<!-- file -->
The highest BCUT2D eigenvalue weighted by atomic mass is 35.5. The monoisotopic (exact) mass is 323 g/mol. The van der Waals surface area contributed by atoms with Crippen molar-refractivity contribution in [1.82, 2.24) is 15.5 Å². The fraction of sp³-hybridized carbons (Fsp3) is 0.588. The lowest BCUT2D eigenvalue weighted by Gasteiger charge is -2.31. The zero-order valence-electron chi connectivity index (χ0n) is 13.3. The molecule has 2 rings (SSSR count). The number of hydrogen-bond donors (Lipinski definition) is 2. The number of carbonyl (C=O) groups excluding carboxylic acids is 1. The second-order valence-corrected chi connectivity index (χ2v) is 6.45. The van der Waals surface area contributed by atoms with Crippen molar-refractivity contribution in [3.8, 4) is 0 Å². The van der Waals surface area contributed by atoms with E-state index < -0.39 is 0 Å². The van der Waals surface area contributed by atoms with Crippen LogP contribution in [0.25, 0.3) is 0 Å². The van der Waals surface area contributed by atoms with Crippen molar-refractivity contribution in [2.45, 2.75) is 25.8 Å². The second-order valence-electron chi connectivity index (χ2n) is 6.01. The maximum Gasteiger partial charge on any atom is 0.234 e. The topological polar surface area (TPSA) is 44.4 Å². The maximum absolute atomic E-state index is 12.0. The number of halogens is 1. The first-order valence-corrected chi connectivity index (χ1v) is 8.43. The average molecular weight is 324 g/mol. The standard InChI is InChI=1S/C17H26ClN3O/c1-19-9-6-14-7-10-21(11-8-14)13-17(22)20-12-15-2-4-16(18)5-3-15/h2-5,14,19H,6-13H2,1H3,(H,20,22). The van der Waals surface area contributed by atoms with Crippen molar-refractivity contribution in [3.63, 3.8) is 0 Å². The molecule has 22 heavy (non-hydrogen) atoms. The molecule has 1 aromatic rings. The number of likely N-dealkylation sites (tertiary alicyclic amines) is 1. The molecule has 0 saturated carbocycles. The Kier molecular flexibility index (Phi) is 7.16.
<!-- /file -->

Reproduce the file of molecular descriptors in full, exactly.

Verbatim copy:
The highest BCUT2D eigenvalue weighted by atomic mass is 35.5. The monoisotopic (exact) mass is 323 g/mol. The van der Waals surface area contributed by atoms with Crippen molar-refractivity contribution in [1.82, 2.24) is 15.5 Å². The fraction of sp³-hybridized carbons (Fsp3) is 0.588. The lowest BCUT2D eigenvalue weighted by Gasteiger charge is -2.31. The zero-order valence-electron chi connectivity index (χ0n) is 13.3. The molecule has 2 rings (SSSR count). The number of hydrogen-bond donors (Lipinski definition) is 2. The number of carbonyl (C=O) groups excluding carboxylic acids is 1. The second-order valence-corrected chi connectivity index (χ2v) is 6.45. The van der Waals surface area contributed by atoms with Crippen molar-refractivity contribution in [3.8, 4) is 0 Å². The van der Waals surface area contributed by atoms with E-state index < -0.39 is 0 Å². The van der Waals surface area contributed by atoms with Crippen LogP contribution in [0.25, 0.3) is 0 Å². The van der Waals surface area contributed by atoms with Crippen molar-refractivity contribution in [2.45, 2.75) is 25.8 Å². The second-order valence-electron chi connectivity index (χ2n) is 6.01. The maximum Gasteiger partial charge on any atom is 0.234 e. The topological polar surface area (TPSA) is 44.4 Å². The maximum absolute atomic E-state index is 12.0. The number of halogens is 1. The first-order valence-corrected chi connectivity index (χ1v) is 8.43. The average molecular weight is 324 g/mol. The standard InChI is InChI=1S/C17H26ClN3O/c1-19-9-6-14-7-10-21(11-8-14)13-17(22)20-12-15-2-4-16(18)5-3-15/h2-5,14,19H,6-13H2,1H3,(H,20,22). The van der Waals surface area contributed by atoms with Crippen molar-refractivity contribution in [3.63, 3.8) is 0 Å². The molecule has 22 heavy (non-hydrogen) atoms. The molecule has 1 aromatic rings. The number of likely N-dealkylation sites (tertiary alicyclic amines) is 1. The molecule has 0 saturated carbocycles. The Kier molecular flexibility index (Phi) is 7.16.